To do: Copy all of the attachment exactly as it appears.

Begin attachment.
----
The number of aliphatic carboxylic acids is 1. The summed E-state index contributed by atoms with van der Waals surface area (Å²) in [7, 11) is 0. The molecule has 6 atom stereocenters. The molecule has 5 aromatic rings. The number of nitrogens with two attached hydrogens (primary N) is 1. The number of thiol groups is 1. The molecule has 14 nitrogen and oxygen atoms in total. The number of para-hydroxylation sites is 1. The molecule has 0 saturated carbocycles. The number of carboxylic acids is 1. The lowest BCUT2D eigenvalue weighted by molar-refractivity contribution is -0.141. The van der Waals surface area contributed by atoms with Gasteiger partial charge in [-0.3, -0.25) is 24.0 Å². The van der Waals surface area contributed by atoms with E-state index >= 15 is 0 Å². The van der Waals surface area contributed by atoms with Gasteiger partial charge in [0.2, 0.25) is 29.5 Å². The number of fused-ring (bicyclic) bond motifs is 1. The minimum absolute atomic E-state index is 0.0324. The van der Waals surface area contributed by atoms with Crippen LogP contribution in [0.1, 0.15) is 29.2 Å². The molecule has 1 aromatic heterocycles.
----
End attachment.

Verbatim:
The number of aliphatic carboxylic acids is 1. The summed E-state index contributed by atoms with van der Waals surface area (Å²) in [7, 11) is 0. The molecule has 6 atom stereocenters. The molecule has 5 aromatic rings. The number of nitrogens with two attached hydrogens (primary N) is 1. The number of thiol groups is 1. The molecule has 14 nitrogen and oxygen atoms in total. The number of para-hydroxylation sites is 1. The molecule has 0 saturated carbocycles. The number of carboxylic acids is 1. The lowest BCUT2D eigenvalue weighted by molar-refractivity contribution is -0.141. The van der Waals surface area contributed by atoms with Gasteiger partial charge in [-0.3, -0.25) is 24.0 Å². The van der Waals surface area contributed by atoms with E-state index >= 15 is 0 Å². The van der Waals surface area contributed by atoms with Gasteiger partial charge in [0.2, 0.25) is 29.5 Å². The number of fused-ring (bicyclic) bond motifs is 1. The minimum absolute atomic E-state index is 0.0324. The van der Waals surface area contributed by atoms with Crippen LogP contribution in [0.1, 0.15) is 29.2 Å². The molecule has 1 aromatic heterocycles.